Digital Mfg dominates at Local Motors
February 2016 – One of the keynote of the 2016 HardwareCon to be held in San Leandro, CA on March 4-5, is John “Jay” Rogers Jr, CEO and Founder of Local Motors. We had a chance to talk to Jay about his company and engineering issues with realizing his vision in the automotive world. Local Motors is a new style car company, they use the “maker” mentality – new materials, new design methods, and a new life cycle for the car. The car itself is not a scale up of a maker design it was created to be a full size car from the start just utilizing the new materials and methods.
Jay Rogers CEO Local Motors
The car is designed using composite materials. One of the challenges was creating a workflow that understood the materials. The fiber used is directional - it is an anisotropic material – the alignment matters and it does have the same strength and flexibility if rotated. As a result, not only does the design have to take this into account, but the pieces have to be designed so that they cannot be accidently rotated in assembly. Jay described the process that the Direct to Digital Manufacturing (DDM) flow and the BioPolymer Thermoplastics engineering were the bigger challenge than the supply chain.
Most automotive engineering is based on extensive simulations based on computer models of the materials for thermal and tolerances. As the materials are new, rather than create theoretical mathematical models, they used old fashioned engineering techniques, build and test.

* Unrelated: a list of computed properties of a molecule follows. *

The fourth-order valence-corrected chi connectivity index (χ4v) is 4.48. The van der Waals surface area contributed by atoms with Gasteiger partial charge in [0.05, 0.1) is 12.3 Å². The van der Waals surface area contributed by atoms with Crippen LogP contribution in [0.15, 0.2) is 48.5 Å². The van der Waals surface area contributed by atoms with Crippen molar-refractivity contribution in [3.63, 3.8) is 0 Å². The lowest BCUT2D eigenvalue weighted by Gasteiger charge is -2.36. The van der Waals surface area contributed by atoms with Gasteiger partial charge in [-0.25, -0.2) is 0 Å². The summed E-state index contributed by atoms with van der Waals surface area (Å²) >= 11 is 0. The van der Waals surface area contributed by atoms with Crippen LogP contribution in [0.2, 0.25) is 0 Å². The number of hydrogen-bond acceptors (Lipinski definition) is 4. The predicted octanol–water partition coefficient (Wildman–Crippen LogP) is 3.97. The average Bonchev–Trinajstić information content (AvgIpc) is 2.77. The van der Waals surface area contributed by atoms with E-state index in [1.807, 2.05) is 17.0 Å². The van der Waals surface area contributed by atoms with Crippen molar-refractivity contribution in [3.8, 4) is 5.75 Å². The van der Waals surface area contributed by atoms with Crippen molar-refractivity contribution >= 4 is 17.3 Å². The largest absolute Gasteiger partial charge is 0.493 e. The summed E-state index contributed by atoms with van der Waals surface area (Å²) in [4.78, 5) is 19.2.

Jay discussed the design process was not just 3d printing and additive design. A number of the pieces are too large to be printed. Instead the pieces are designed for digital manufacturing – CNC, milling machines, thermoform presses, and waterjet. The car has been designed to use these methods to create a large remanufacturing option for parts – they can be melted down and the materials reused. As designs change, the parts can just be re-machined to create repair and replacement parts. As a result the car not only is an innovation for the design process, but also for the insurance industry and the life cycle aspects of the vehicle.
Jay’s keynote will discuss the realities of scale and product development vs prototyping. It will also cover topics about engineering, modeling, testing and lifecyle planning. The creation of a supply chain with partners and material suppliers is essential, as a company cannot make everything themselves, unlike a maker.